In our last article, we reviewed some of the various financing models artists use to fund art exhibitions and other projects. Some of those models include self-funding or crowdfunding through platforms like Kickstarter or IndieGoGo, while others rely on local and national arts organizations that offer grants and other kinds of financial assistance to fund art exhibitions and projects. Notably, these various models focus on the individual artist seeking funding opportunities for their projects, but what if an artist chooses to pair up with other art partners and work as a team? In this installment covering funding for art activities, we will look into examples of partnerships, and explore the formal terms for the myriad ways you can work with art partners to bring a project to fruition.
A Primer for Working with Art Partners to Fund Art Projects
There are as many different types of potential art partnerships as there are projects, but some of the more common arrangements can help ensure that the project gets completed. When working with art partners, make sure that there is some type of written agreement that allows all parties to understand their rights and obligations. Be specific about which art partners are paying for what, and make it clear which tasks are assigned to which participants. Though it may be difficult to have a practical conversation at the start of the relationship – especially if it feels like there is uneven leverage – get all the details discussed while everybody is still “in love.” Remember, it is much harder to work out the details among art partners once the relationship has soured, and it’s far easier to avoid conflict if everyone’s role and responsibility is defined at the outset.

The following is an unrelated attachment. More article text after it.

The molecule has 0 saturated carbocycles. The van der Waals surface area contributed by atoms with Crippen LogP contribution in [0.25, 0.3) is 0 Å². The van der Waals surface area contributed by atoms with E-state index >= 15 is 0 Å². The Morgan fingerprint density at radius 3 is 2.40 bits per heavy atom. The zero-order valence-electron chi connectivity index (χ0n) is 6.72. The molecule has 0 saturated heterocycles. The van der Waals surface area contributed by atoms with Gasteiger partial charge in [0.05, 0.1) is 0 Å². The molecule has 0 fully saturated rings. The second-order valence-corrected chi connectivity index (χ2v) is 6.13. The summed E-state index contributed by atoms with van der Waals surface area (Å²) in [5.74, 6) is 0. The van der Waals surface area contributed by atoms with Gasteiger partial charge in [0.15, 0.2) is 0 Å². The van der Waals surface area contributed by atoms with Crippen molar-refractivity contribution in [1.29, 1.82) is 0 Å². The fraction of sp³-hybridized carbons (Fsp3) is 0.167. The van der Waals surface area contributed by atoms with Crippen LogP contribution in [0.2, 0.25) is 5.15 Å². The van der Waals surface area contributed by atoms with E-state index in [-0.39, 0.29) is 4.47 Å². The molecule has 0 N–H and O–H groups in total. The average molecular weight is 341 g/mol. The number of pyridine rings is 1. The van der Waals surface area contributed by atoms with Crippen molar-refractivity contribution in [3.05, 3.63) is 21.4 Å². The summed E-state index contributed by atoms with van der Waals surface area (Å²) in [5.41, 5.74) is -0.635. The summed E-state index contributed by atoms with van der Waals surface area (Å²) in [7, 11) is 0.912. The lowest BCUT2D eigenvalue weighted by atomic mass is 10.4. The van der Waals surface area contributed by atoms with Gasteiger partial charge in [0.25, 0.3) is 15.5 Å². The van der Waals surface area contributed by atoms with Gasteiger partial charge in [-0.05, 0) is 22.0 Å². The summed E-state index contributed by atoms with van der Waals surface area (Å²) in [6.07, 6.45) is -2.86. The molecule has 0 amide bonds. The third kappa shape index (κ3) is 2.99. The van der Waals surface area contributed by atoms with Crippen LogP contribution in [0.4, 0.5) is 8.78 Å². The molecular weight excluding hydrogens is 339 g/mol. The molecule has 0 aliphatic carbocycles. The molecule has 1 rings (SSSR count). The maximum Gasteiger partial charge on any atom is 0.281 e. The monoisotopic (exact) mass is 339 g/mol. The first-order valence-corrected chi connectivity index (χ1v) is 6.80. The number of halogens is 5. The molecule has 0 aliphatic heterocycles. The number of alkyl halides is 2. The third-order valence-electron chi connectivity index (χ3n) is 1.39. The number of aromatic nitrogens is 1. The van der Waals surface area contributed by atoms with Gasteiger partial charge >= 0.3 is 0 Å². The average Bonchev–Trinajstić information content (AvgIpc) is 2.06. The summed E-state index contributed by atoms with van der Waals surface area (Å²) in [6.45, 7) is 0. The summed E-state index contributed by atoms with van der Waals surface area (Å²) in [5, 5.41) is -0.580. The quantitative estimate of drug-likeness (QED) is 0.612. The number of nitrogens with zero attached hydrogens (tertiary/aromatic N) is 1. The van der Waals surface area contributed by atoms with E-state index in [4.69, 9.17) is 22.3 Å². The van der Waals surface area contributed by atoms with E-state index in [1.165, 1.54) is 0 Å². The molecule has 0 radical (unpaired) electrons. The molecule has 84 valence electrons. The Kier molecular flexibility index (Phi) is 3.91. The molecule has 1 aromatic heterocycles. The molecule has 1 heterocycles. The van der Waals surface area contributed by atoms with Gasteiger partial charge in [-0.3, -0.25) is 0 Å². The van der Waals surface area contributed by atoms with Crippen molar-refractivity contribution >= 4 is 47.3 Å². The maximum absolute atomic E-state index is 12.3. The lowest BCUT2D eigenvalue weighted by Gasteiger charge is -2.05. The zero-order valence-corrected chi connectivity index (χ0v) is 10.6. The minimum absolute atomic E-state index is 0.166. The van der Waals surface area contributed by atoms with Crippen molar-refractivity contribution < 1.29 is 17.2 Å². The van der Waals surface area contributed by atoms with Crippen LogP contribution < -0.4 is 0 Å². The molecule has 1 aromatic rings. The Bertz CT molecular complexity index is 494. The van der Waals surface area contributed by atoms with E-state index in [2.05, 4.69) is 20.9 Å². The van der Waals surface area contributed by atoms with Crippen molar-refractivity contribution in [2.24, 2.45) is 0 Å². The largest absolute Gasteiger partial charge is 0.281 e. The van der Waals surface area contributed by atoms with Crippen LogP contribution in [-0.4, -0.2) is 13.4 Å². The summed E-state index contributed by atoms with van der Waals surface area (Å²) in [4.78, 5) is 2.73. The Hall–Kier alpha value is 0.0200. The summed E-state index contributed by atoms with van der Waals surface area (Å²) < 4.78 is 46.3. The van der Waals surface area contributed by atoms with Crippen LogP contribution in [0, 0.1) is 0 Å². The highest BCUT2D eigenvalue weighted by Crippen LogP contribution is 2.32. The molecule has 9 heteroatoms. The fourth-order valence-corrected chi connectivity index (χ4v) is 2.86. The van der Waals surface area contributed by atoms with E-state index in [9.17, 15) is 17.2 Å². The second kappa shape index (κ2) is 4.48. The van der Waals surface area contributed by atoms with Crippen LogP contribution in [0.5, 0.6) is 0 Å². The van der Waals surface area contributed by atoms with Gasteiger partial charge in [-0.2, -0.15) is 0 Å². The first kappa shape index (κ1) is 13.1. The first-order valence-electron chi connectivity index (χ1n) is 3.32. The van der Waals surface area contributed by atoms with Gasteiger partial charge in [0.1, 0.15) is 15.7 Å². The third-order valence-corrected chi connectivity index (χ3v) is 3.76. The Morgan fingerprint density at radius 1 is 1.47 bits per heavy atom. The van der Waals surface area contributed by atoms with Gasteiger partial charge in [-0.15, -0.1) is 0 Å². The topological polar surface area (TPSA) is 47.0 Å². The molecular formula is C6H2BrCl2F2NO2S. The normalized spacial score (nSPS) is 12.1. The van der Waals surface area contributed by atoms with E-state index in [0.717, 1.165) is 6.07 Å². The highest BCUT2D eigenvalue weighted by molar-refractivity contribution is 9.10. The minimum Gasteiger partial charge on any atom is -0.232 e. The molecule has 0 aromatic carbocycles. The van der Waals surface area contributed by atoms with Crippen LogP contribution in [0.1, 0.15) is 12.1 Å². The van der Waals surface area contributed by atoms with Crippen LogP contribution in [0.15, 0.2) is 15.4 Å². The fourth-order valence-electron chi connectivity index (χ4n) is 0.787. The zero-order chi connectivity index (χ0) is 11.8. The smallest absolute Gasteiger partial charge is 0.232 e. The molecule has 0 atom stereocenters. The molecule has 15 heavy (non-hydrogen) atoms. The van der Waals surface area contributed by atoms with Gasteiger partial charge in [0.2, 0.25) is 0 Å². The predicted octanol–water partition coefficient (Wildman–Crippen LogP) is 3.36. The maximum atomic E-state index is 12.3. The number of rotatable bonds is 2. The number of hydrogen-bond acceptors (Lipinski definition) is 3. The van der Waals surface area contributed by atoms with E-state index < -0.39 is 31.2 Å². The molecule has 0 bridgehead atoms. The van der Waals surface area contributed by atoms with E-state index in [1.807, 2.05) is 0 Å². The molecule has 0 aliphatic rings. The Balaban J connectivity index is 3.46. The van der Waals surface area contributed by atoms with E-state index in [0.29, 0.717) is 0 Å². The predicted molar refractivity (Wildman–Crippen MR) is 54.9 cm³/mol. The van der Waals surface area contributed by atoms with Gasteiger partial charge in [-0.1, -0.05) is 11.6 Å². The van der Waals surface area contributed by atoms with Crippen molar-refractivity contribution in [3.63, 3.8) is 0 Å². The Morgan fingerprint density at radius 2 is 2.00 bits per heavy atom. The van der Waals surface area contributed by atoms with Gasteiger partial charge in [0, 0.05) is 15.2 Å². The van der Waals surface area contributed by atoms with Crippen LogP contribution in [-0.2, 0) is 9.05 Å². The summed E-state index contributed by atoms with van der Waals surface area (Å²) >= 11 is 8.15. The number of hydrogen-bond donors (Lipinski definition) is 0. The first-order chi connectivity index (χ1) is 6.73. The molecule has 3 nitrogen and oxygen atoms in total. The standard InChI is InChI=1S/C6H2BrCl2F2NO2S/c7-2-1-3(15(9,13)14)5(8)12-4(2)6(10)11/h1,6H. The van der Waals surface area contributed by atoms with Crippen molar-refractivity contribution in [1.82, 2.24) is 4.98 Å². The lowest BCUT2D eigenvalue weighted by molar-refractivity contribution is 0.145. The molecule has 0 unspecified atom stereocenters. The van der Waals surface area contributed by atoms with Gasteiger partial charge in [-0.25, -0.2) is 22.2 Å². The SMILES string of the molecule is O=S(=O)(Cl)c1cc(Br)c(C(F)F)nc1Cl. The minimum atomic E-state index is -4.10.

Fellowships and Residencies
Another potential avenue when seeking financing sources is participating in fellowships and residencies. In exchange for the grant of studio space and/or time in residence at an institution or with other artists, the program may have a series of shows featuring the artists, or an exhibit at the end of the residency. Both arenas are opportunities to present work, whether the artist is looking for a conventional show of many works or a site-specific installation, at no cost to the artist. Therefore, working with fellowships or residences as art partners offers an opportunity for an artist to present a body of work or specific project at no cost to the artist.
Form an Artist Collective
When it comes to presenting work in a public forum or gallery space, some artists create a collective and share the costs of an exhibition by renting space, doing press releases and marketing and hosting an opening reception. Forming an artist collective allow art partners to pool resources and share the costs of presenting new work. Once again, it is important to have a contract delineating each person’s responsibilities and individual financial obligations in this type of partnership in order to have a successful show and to ensure that everyone can spend time making work, not running around buying serving bowls.
Another opportunity to fund art exhibitions or special projects? Artists can also solicit corporate sponsorship for their exhibitions or art events. Potential corporate sponsors are looking for the opportunity to get the corporation’s logo or product in front of a segment of its target audience. One could theoretically even get a corporate sponsor for the project itself, as long as the artist is comfortable with the placement of logos on artist’s promotional materials or looming presence at an installation or show.
In order to target corporate sponsors, one must know the intended audience of the product or corporation and show that the artist’s audience fits within that demographic. The pitch requires data: the reach of the artist’s and venue’s mailing list; ages of those people; education and income level; how many of them buy work and attend the venue’s functions, and other similar information. The next step is to target smartly, using the proper scale. For example, do not seek out a national sponsor for a small regional venue; instead, try a new local company looking to increase its presence or a regional corporation that has a reputation for being a good community partner.